By Mish Shedlock of MishTalk
Biden has used the word 101 times since June, but he has made no mention of it for almost a full month.
Polls show people have little faith in Biden, especially regarding the economy. Nonetheless, Biden endlessly promoted Bidenomics for months.
That quietly ended a month ago and NBC figured it out.
Since June, President Joe Biden had been freely peppering the word “Bidenomics” into his speeches and remarks mentioning the economy — 101 times, to be exact.
In doing so, he was attaching his name to a set of administration policies that most Americans don’t believe have worked, according to recent polling. In an NBC News poll conducted this month, only 38% of respondents approved of Biden’s handling of the economy.
Now, the word “Bidenomics” appears to have been dropped entirely from Biden’s comments about the economy. He hasn’t used it in public remarks since Nov. 1, when he likened Bidenomics to “the American Dream” in a speech in Minnesota.
“Bidenomics” branding, however, hasn’t disappeared from the White House and the president’s re-election campaign. Wednesday’s event in Colorado was billed as a way to “highlight how Bidenomics is driving record investments in Congresswoman Lauren Boebert’s district,” according to a White House release.
The White House YouTube page similarly labeled Biden’s speech Wednesday as “remarks on Bidenomics.” The word was also plastered around the president’s podium for his remarks in Colorado.
The absence of the word in Biden’s speeches comes as some Democratic strategists and Biden allies have criticized the branding.
The White House has also used the word to contrast the president’s policies to “MAGAnomics,” a term Biden has used to describe the Republican economic agenda.
“The country should know the facts. They should know the choice between Bidenomics and MAGAnomics,” Biden said in a Sept. 14 speech.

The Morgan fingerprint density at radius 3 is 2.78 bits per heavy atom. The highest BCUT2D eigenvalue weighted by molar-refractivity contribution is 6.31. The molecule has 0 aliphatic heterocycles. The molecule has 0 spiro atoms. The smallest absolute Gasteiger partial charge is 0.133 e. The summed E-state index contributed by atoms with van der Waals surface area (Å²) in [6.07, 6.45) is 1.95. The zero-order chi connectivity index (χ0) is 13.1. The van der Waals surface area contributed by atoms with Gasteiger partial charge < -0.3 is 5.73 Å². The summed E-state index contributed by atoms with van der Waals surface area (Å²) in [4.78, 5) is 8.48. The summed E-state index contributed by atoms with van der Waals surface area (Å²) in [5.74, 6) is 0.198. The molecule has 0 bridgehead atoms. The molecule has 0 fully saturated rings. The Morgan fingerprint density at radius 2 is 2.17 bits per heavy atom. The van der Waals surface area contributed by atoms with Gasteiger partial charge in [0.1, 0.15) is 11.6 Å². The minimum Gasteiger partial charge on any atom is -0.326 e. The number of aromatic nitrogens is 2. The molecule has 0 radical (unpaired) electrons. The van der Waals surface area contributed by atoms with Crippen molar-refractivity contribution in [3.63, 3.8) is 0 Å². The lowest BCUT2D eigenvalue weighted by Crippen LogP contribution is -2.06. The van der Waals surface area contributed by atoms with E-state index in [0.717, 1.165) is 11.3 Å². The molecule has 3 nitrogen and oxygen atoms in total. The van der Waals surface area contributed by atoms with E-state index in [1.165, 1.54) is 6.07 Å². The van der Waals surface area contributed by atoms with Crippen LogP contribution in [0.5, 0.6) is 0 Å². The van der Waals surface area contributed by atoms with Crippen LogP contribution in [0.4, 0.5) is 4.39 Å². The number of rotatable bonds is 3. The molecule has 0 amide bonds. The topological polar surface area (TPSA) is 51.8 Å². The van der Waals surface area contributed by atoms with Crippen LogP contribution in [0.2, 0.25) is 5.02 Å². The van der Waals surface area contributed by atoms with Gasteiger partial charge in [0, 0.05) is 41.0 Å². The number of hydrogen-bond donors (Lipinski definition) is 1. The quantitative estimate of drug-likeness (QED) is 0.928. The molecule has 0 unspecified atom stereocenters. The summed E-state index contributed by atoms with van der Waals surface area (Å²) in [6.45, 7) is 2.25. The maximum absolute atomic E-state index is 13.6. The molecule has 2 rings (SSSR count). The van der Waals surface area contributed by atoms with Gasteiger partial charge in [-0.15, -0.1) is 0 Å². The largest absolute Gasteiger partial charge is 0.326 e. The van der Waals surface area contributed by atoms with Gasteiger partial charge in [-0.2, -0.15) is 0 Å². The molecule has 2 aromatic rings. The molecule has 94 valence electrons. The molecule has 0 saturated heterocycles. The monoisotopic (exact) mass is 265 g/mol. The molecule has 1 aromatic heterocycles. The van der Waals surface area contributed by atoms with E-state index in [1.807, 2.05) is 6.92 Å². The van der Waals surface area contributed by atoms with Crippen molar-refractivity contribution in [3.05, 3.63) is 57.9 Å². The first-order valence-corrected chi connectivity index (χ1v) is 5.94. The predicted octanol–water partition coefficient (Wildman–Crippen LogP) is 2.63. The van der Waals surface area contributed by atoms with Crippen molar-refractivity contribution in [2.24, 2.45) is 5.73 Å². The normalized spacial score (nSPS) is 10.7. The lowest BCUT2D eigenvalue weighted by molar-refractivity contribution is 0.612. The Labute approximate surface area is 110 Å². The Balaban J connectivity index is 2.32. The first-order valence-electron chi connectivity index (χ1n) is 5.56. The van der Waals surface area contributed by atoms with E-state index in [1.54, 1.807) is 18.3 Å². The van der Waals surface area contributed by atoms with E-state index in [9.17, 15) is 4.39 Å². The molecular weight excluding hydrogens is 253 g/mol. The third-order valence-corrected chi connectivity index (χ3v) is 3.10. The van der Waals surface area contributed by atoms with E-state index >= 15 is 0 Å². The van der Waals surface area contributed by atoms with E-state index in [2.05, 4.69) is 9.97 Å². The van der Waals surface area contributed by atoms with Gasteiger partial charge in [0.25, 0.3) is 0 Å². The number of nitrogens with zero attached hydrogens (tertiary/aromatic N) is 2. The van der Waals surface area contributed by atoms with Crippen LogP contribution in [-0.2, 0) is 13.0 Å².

He has also tied Bidenomics to the American dream — doing so twice in his Nov. 1 remarks. “Folks, Bidenomics is just another way of saying the American Dream,” Biden said that day.
Losing Faith in Bidenomics
It seems that Biden has lost faith in Bidenomics, but his staff hasn’t. The public had no faith to begin with.
“You say you lost your faith, but that’s not where it’s at
You had no faith to lose and you know it“
In case you don’t recognize those lines, they are from Positively 4th Street, written many decades ago by Bod Dylan.
Making the move away from citing Bidenomics could be a positive sign for the president’s re-election campaign, presidential historian Douglas Brinkley said.
“Because ‘Reaganomics’ seemed to have taken hold, it made some sense to shop ‘Bidenomics.’ But it fell flat. It’s a little bit like Gerald Ford’s ‘Whip Inflation Now’ buttons.
Nobody wants to be waving banners that say, ‘I love Bidenomics,’” Brinkley said.
Indeed. And that’s precisely why Republicans ought to pick up where Biden left off.
Five Alarm Bell – Biden Trails Trump in Five of Six Battleground States
On November 5, I commented Five Alarm Bell – Biden Trails Trump in Five of Six Battleground States
That’s about the time Biden stopped bragging about Bidenomics. Numerous polls since show the same thing.
But if Biden is wise to stop mentioning Bidenomics, Republicans should consider using it more often.
The Choice Is Between Two Devils
Trump is not remotely close to being a Libertarian and neither is remotely close to being a moderate. However, voters have decided that between Trump and Biden, Trump looks better in comparison. The devil we had is better than the devil we got. You might disagree, but that is what many polls now show.